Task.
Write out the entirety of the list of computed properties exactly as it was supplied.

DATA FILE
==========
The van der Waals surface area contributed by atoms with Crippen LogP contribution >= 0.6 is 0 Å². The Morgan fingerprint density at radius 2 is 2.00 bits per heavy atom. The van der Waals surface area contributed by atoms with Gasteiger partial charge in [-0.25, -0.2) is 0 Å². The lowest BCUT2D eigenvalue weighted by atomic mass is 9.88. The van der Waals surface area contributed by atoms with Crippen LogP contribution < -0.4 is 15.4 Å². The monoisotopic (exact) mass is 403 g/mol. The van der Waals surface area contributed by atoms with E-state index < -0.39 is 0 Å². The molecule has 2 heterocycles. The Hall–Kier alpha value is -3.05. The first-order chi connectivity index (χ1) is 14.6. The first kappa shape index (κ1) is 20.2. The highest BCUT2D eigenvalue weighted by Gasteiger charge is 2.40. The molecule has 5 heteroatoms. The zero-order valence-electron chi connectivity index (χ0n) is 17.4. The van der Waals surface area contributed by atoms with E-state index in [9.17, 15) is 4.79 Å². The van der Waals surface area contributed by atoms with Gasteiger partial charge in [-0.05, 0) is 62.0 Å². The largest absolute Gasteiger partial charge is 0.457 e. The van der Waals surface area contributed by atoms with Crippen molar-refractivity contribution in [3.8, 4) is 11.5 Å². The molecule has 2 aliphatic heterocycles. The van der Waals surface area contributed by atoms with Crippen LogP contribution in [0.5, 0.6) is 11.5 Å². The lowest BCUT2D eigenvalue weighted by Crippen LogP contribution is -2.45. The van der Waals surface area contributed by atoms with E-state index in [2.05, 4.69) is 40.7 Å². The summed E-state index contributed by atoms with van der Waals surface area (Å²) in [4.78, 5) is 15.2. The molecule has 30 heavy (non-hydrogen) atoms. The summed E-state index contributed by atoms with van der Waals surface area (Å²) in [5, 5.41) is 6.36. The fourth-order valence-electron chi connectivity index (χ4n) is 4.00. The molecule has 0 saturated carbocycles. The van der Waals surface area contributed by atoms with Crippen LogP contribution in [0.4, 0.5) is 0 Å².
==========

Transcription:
The van der Waals surface area contributed by atoms with Crippen LogP contribution >= 0.6 is 0 Å². The Morgan fingerprint density at radius 2 is 2.00 bits per heavy atom. The van der Waals surface area contributed by atoms with Gasteiger partial charge in [-0.25, -0.2) is 0 Å². The lowest BCUT2D eigenvalue weighted by atomic mass is 9.88. The van der Waals surface area contributed by atoms with Crippen LogP contribution < -0.4 is 15.4 Å². The monoisotopic (exact) mass is 403 g/mol. The van der Waals surface area contributed by atoms with E-state index < -0.39 is 0 Å². The molecule has 2 heterocycles. The Hall–Kier alpha value is -3.05. The first-order chi connectivity index (χ1) is 14.6. The first kappa shape index (κ1) is 20.2. The highest BCUT2D eigenvalue weighted by Gasteiger charge is 2.40. The molecule has 5 heteroatoms. The zero-order valence-electron chi connectivity index (χ0n) is 17.4. The van der Waals surface area contributed by atoms with E-state index in [9.17, 15) is 4.79 Å². The van der Waals surface area contributed by atoms with Gasteiger partial charge in [-0.05, 0) is 62.0 Å². The largest absolute Gasteiger partial charge is 0.457 e. The van der Waals surface area contributed by atoms with Crippen molar-refractivity contribution in [3.8, 4) is 11.5 Å². The molecule has 2 aliphatic heterocycles. The van der Waals surface area contributed by atoms with Crippen LogP contribution in [0.5, 0.6) is 11.5 Å². The lowest BCUT2D eigenvalue weighted by Crippen LogP contribution is -2.45. The van der Waals surface area contributed by atoms with E-state index in [2.05, 4.69) is 40.7 Å². The summed E-state index contributed by atoms with van der Waals surface area (Å²) in [4.78, 5) is 15.2. The molecule has 30 heavy (non-hydrogen) atoms. The summed E-state index contributed by atoms with van der Waals surface area (Å²) in [5, 5.41) is 6.36. The fourth-order valence-electron chi connectivity index (χ4n) is 4.00. The molecule has 0 saturated carbocycles. The van der Waals surface area contributed by atoms with Crippen LogP contribution in [0.4, 0.5) is 0 Å².